Keshavamurthy argues in Chapter 1 that female figures in Dandapani Jeyakantan’s fiction ultimately reclaim abjection through reimagining experiences of rape as seductions. Drawing on Baudrillard’s notion of seduction as the ambiguous play between concealing and revealing desire through artifice, Keshavamurthy focuses on female characters who choose to ambiguously reconfigure the site of their abjection or rape as that which might or might not reveal their own desire. In doing so, Keshavamurthy suggests that these women who experience rape do not simply become complicit in their own victimization, but rather gain some agency in creating a potential space for female desire to exist outside of the conventional, patriarchal understanding of marriage. In that rhetoric, notions of female consent are effectively erased, since virginal or unmarried women are assumed to be incapable of desire, while married women or prostitutes are always already consenting. Analyzing Jeyakantan’s short story “Agni Pravesam” (“Trial by Fire,” 1969), and two novels, Sila Nerangalil Sila Manidargal (Some People in Some Situations, 1970) and Gangai Enge Pokiral? (Where is Ganga Going? 1977), Keshavamurthy demonstrates that Ganga’s ambiguous desire for her rapist and her eventual friendship with him in the end destabilizes this notion of the impossibility of female consent even as it reinforces the sexual abjection of Ganga, who is both socially stigmatized and sexually vulnerable when her rape becomes public knowledge. Keshavamurthy concludes the chapter with an analysis of the seductive power of cinema and cinema heroes as an outlet for the married women to express her extramarital sexual desires in Jeyakantan’s Cinemavukku Pona Cittalu (The Construction Worker who went to the Cinema, 1972).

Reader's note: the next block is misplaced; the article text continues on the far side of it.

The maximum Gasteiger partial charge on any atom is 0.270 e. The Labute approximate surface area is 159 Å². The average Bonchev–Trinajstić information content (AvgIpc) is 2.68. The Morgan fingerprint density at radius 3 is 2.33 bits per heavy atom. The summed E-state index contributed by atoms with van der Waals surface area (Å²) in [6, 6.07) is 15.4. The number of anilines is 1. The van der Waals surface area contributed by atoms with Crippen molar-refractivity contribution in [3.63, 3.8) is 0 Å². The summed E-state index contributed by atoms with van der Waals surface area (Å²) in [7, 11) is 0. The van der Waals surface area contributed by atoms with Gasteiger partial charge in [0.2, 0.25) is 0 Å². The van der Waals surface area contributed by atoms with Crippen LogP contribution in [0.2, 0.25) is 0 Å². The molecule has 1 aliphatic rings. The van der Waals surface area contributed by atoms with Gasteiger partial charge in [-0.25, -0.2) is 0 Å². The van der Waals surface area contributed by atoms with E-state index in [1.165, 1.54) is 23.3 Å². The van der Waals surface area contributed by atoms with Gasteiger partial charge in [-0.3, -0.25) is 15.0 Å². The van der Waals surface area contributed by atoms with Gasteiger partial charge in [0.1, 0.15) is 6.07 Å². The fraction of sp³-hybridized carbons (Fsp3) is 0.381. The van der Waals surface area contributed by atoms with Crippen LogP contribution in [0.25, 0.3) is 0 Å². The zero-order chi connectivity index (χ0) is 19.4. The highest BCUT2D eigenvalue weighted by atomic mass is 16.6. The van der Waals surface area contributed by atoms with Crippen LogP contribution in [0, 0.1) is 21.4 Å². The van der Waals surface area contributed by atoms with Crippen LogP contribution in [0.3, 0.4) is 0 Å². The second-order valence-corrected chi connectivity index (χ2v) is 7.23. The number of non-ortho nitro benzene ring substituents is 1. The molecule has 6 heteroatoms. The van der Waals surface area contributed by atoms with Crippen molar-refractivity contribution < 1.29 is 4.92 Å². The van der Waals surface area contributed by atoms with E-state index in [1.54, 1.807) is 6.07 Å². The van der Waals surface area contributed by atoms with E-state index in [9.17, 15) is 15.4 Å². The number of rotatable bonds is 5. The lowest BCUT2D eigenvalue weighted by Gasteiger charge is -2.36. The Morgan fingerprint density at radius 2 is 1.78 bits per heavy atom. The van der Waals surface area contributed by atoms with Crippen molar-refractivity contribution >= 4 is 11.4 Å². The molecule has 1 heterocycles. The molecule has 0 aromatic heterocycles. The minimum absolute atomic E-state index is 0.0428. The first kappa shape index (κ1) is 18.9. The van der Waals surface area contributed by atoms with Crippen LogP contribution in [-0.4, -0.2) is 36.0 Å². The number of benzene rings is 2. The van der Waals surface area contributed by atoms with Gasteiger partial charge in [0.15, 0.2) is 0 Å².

In Chapter 2, Keshavamurthy examines the relationship between the abjection of the feminized bodies of two male characters by disease and sexuality in Karichan Kunju’s Pasittamanidam (Hungry Humanity, 1977) and M.V. Venkatram’s Kadukal (Ears, 1992). Keshavamurthy argues that the early homosexual abjection of Kunju’s protagonist, Ganeshan, as the imprisoned victim of an older man, is mirrored in his later trials as a wandering leper who is imprisoned inside a decaying body that his friends and former community cannot recognize. Ganeshan’s continued sexual longing and his ability to indulge that longing through certain kinds of voyeurism as a diseased and marginalized man render his disease itself as an ambiguous mode of spiritual or sexual liberty, an empowering spiritual expiation or “sexual redemption” (48), through much of the novel. In Kadukal, Keshavamurthy reads the character Mahalingam’s early engagement with both reading and writing romantic fiction and pursuing religious celibacy as competing desires which manifest in hallucinations that plague Mahalingam and parody spiritual sincerity and sexual longing. Venkatram ultimately leaves this tension between erotic and religious desires unresolved.